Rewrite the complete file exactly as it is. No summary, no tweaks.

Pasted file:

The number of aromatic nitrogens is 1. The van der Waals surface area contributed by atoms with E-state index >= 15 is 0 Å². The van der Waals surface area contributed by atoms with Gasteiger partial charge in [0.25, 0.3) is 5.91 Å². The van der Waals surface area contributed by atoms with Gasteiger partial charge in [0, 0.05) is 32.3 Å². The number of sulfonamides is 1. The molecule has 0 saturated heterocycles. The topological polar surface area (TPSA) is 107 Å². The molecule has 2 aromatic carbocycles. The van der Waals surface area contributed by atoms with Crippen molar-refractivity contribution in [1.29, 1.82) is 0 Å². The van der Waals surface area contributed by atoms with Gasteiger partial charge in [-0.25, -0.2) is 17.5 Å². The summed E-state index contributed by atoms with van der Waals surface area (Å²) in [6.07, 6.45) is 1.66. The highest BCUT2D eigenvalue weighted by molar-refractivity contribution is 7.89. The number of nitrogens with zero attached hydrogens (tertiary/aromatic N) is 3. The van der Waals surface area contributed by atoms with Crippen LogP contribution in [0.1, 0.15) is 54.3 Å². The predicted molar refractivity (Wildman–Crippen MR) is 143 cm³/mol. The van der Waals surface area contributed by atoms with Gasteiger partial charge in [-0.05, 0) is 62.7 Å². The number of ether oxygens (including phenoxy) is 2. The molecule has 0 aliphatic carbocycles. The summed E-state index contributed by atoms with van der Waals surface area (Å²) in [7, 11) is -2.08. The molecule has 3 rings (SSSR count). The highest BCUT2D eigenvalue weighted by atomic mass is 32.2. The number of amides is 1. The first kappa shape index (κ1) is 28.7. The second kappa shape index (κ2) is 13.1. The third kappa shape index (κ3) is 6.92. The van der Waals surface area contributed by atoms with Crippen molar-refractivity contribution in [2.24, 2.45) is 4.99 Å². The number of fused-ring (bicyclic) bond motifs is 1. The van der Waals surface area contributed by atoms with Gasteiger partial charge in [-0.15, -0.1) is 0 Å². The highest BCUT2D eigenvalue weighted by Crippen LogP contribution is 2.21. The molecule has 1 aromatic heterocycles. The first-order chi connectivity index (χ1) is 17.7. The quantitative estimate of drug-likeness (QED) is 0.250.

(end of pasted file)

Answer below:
The number of aromatic nitrogens is 1. The van der Waals surface area contributed by atoms with E-state index >= 15 is 0 Å². The van der Waals surface area contributed by atoms with Gasteiger partial charge in [0.25, 0.3) is 5.91 Å². The van der Waals surface area contributed by atoms with Gasteiger partial charge in [0, 0.05) is 32.3 Å². The number of sulfonamides is 1. The molecule has 0 saturated heterocycles. The topological polar surface area (TPSA) is 107 Å². The molecule has 2 aromatic carbocycles. The van der Waals surface area contributed by atoms with Crippen molar-refractivity contribution in [1.29, 1.82) is 0 Å². The van der Waals surface area contributed by atoms with Gasteiger partial charge in [-0.25, -0.2) is 17.5 Å². The summed E-state index contributed by atoms with van der Waals surface area (Å²) in [6.07, 6.45) is 1.66. The highest BCUT2D eigenvalue weighted by molar-refractivity contribution is 7.89. The number of nitrogens with zero attached hydrogens (tertiary/aromatic N) is 3. The van der Waals surface area contributed by atoms with Crippen LogP contribution in [0.1, 0.15) is 54.3 Å². The predicted molar refractivity (Wildman–Crippen MR) is 143 cm³/mol. The van der Waals surface area contributed by atoms with Gasteiger partial charge in [-0.05, 0) is 62.7 Å². The number of ether oxygens (including phenoxy) is 2. The molecule has 0 aliphatic carbocycles. The summed E-state index contributed by atoms with van der Waals surface area (Å²) in [7, 11) is -2.08. The molecule has 3 rings (SSSR count). The highest BCUT2D eigenvalue weighted by atomic mass is 32.2. The number of amides is 1. The first kappa shape index (κ1) is 28.7. The second kappa shape index (κ2) is 13.1. The third kappa shape index (κ3) is 6.92. The van der Waals surface area contributed by atoms with Crippen molar-refractivity contribution in [2.24, 2.45) is 4.99 Å². The number of fused-ring (bicyclic) bond motifs is 1. The van der Waals surface area contributed by atoms with Gasteiger partial charge in [-0.15, -0.1) is 0 Å². The highest BCUT2D eigenvalue weighted by Crippen LogP contribution is 2.21. The molecule has 1 aromatic heterocycles. The first-order chi connectivity index (χ1) is 17.7. The quantitative estimate of drug-likeness (QED) is 0.250.